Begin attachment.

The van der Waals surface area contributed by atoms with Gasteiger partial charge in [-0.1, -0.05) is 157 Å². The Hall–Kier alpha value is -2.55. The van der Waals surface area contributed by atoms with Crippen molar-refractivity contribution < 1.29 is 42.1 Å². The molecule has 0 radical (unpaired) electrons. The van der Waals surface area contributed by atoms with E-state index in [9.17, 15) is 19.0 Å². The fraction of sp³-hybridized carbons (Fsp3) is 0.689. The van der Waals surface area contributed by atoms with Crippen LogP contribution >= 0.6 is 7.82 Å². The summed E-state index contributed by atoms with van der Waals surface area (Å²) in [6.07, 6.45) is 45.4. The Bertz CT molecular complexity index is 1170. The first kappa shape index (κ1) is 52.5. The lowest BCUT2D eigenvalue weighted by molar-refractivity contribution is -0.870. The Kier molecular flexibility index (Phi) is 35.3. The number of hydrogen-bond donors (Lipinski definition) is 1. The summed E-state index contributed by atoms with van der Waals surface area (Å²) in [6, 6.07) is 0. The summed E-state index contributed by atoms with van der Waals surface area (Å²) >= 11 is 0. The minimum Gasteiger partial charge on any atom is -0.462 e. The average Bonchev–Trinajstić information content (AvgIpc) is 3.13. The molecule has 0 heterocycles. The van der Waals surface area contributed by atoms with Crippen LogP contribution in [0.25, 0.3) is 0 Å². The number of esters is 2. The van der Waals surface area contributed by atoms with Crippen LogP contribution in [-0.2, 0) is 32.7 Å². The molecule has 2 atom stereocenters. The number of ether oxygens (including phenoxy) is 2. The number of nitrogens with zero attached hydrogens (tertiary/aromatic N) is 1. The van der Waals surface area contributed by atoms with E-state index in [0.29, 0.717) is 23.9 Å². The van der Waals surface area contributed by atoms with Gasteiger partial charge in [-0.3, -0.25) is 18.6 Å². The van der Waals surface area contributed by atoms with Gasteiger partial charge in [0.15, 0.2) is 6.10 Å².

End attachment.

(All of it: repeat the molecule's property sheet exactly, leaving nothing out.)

The van der Waals surface area contributed by atoms with Gasteiger partial charge in [-0.1, -0.05) is 157 Å². The Hall–Kier alpha value is -2.55. The van der Waals surface area contributed by atoms with Crippen molar-refractivity contribution < 1.29 is 42.1 Å². The molecule has 0 radical (unpaired) electrons. The van der Waals surface area contributed by atoms with E-state index in [9.17, 15) is 19.0 Å². The fraction of sp³-hybridized carbons (Fsp3) is 0.689. The van der Waals surface area contributed by atoms with Crippen LogP contribution >= 0.6 is 7.82 Å². The summed E-state index contributed by atoms with van der Waals surface area (Å²) in [6.07, 6.45) is 45.4. The Bertz CT molecular complexity index is 1170. The first kappa shape index (κ1) is 52.5. The lowest BCUT2D eigenvalue weighted by molar-refractivity contribution is -0.870. The Kier molecular flexibility index (Phi) is 35.3. The number of hydrogen-bond donors (Lipinski definition) is 1. The summed E-state index contributed by atoms with van der Waals surface area (Å²) in [6, 6.07) is 0. The summed E-state index contributed by atoms with van der Waals surface area (Å²) >= 11 is 0. The minimum Gasteiger partial charge on any atom is -0.462 e. The average Bonchev–Trinajstić information content (AvgIpc) is 3.13. The molecule has 0 heterocycles. The van der Waals surface area contributed by atoms with Crippen LogP contribution in [0.25, 0.3) is 0 Å². The number of esters is 2. The van der Waals surface area contributed by atoms with Crippen LogP contribution in [-0.2, 0) is 32.7 Å². The molecule has 2 atom stereocenters. The number of ether oxygens (including phenoxy) is 2. The number of nitrogens with zero attached hydrogens (tertiary/aromatic N) is 1. The van der Waals surface area contributed by atoms with E-state index in [0.29, 0.717) is 23.9 Å². The van der Waals surface area contributed by atoms with Gasteiger partial charge in [-0.3, -0.25) is 18.6 Å². The van der Waals surface area contributed by atoms with Gasteiger partial charge in [0.15, 0.2) is 6.10 Å².